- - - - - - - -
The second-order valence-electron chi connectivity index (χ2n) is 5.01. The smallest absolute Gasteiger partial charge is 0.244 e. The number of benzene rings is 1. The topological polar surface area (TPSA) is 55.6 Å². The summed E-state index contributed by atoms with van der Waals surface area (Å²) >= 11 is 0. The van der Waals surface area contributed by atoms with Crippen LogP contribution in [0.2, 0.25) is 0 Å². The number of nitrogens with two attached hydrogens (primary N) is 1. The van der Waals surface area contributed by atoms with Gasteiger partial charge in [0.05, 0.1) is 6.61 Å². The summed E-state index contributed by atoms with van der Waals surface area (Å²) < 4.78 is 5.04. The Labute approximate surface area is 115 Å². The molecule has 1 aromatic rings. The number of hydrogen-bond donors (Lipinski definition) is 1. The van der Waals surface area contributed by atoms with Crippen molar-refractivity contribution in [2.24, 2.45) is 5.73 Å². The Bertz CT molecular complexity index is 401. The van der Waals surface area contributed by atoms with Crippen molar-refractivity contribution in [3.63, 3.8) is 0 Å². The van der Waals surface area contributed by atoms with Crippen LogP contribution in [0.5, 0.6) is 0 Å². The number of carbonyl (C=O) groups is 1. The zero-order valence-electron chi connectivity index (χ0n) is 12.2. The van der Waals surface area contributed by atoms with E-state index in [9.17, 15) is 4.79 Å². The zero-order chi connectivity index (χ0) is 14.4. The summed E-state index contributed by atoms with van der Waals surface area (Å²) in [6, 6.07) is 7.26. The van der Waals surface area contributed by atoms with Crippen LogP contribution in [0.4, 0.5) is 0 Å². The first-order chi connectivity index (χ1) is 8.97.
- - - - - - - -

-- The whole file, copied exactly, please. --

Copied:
The second-order valence-electron chi connectivity index (χ2n) is 5.01. The smallest absolute Gasteiger partial charge is 0.244 e. The number of benzene rings is 1. The topological polar surface area (TPSA) is 55.6 Å². The summed E-state index contributed by atoms with van der Waals surface area (Å²) >= 11 is 0. The van der Waals surface area contributed by atoms with Crippen LogP contribution in [0.2, 0.25) is 0 Å². The number of nitrogens with two attached hydrogens (primary N) is 1. The van der Waals surface area contributed by atoms with Gasteiger partial charge in [0.05, 0.1) is 6.61 Å². The summed E-state index contributed by atoms with van der Waals surface area (Å²) < 4.78 is 5.04. The Labute approximate surface area is 115 Å². The molecule has 1 aromatic rings. The number of hydrogen-bond donors (Lipinski definition) is 1. The van der Waals surface area contributed by atoms with Crippen molar-refractivity contribution in [2.24, 2.45) is 5.73 Å². The Bertz CT molecular complexity index is 401. The van der Waals surface area contributed by atoms with Crippen molar-refractivity contribution in [3.63, 3.8) is 0 Å². The van der Waals surface area contributed by atoms with Crippen LogP contribution in [0.5, 0.6) is 0 Å². The number of carbonyl (C=O) groups is 1. The zero-order valence-electron chi connectivity index (χ0n) is 12.2. The van der Waals surface area contributed by atoms with E-state index in [9.17, 15) is 4.79 Å². The zero-order chi connectivity index (χ0) is 14.4. The summed E-state index contributed by atoms with van der Waals surface area (Å²) in [6, 6.07) is 7.26. The van der Waals surface area contributed by atoms with Crippen LogP contribution in [0.4, 0.5) is 0 Å². The first-order chi connectivity index (χ1) is 8.97.